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COVID-19: Will approval be given for children under 12 to get the vaccine?

COVID-19: Will approval be given for children under 12 to get the vaccine?

A child wearing a mask playing with sand at a playground. (Photo: Hanidah Amin)

SINGAPORE: With the surge in locally transmitted COVID-19 cases, it would be natural for parents to be anxious about vaccinating their young children.

Even as Singapore's vaccination rate exceeds 80 per cent of its population, half a million children under 12 years old remain ineligible for the jabs.

Last week, as Health Minister Ong Ye Kung confirmed that booster shots will be given to seniors and those who are immunocompromised, he said that vaccines for children under 12 are expected to start early next year after trials are completed and regulatory approval is given.

It’s taken nearly a year to give additional approval for the same vaccines given to adults to be administered to children.

Why is the approval for COVID-19 vaccines for kids taking longer and when are the trial results expected? Here’s what we know for now:

WHEN WILL TRIALS BE COMPLETED?

The first vaccine to be approved for children will likely be from Pfizer-BioNTech, as their trials are expected to be completed first.

A spokesperson from Pfizer and BioNTech said that data from 2,250 children between the ages of five and 11 years in its clinical trial is expected by the end of September. Emergency use authorisation will be sought from the US Food and Drug Administration (FDA) in October.

While it has expanded enrollment in its ongoing paediatric COVID-19 vaccine studies to another 2,250 children, this will not delay the anticipated data from the initial group of children.

“The proposed expansion will allow the companies to gather and evaluate additional safety and efficacy data on vaccination in younger populations,” Pfizer said in response to CNA queries. The full dataset from this study is expected by the end of this year.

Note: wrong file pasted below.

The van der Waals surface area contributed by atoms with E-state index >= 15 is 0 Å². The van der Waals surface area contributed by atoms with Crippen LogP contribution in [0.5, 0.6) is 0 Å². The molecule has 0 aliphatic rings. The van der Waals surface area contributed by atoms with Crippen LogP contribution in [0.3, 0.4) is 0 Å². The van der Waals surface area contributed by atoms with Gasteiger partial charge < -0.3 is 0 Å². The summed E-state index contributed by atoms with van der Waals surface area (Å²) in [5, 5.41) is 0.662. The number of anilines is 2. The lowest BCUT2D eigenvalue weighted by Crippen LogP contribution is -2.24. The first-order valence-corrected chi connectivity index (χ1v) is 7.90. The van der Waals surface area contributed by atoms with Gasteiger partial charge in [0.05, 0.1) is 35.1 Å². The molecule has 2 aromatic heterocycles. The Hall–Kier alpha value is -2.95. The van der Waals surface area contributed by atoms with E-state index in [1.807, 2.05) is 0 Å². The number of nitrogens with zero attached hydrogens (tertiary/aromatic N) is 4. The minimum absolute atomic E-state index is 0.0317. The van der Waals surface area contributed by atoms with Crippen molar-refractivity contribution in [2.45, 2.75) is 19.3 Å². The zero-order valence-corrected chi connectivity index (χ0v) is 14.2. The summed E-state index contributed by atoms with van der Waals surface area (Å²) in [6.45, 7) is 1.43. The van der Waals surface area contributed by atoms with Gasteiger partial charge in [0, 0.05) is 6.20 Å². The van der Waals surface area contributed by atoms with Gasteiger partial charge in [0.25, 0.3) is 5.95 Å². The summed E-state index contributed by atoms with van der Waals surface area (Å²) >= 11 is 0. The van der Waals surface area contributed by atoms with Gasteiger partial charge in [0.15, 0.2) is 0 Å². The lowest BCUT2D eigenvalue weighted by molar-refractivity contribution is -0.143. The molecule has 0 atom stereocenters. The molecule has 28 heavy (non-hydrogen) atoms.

Moderna did not respond to CNA's queries, but the US firm told US media in August that it expects to have enough data by the end of the year to seek authorisation for its vaccine for children between six and 11.

Currently, the Moderna vaccine is only authorised for use in adults aged 18 and above. The company filed for emergency use authorisation for teens aged 12 to 17 from the FDA in June.

The results of an early phase trial of the Sinovac vaccine in children and youth between the age of three to 17 has also been published.

WHAT HAPPENS THEN?

National University of Singapore (NUS) Associate Professor Hsu Li Yang said that if everything goes as planned, the US FDA will grant emergency use authorisation to the Pfizer-BioNTech vaccine for children under 12 before the end of this year. 

As with previous rounds, Singapore’s Health Sciences Authority (HSA) could then have scope to grant approval for its use here.

The US authorised the Pfizer-BioNTech vaccine for emergency use in individuals 16 and older on Dec 11, 2020. HSA granted interim authorisation in Singapore several days after, on Dec 14.

The US expanded the authorisation on May 10 this year to include teens from 12 to 15 years old. HSA approved it on May 18 for a similar age group in Singapore.

HOW ARE VACCINES FOR CHILDREN DIFFERENT?

The doses are much smaller for children, said Professor Dale Fisher, senior consultant at the National University Hospital's (NUH) Division of Infectious Diseases. 

The dose for children aged five to 11 is a third of the adult dose and for those younger than five, it is just one-tenth of the adult dose, he said. This is based on safety and efficacy findings in smaller early phase trials in this age group.

Clinical trial information published online shows that different dosages of 10mg to 30mg are being tested on different age groups for the Pfizer-BioNTech vaccine. 

Currently, the trials extend to children as young as six months old. Data for children under five are expected after the trials for five to 11 year olds are submitted.

SHOULD ALL CHILDREN BE VACCINATED?

Professor Fisher said that it’s an “evolving situation”. 

“Children rarely get severe disease but the risk is higher if they have underlying medical problems. Also the contribution children make to the amount of circulating virus is still not clear,” he said. 

“We will learn a lot more about the value of vaccinating children from the data and from overseas over the next three to six months.”

Assoc Prof Hsu said that if HSA does approve COVID-19 vaccines for children, it will probably be best to include the vaccines in the National Childhood Immunisation Schedule, although that is more of a medium-term goal.

“If the vaccines prove to be as safe if not safer in children as compared to adults, then I will indeed recommend that children be vaccinated,” he said.

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Source: CNA/hm(cy)

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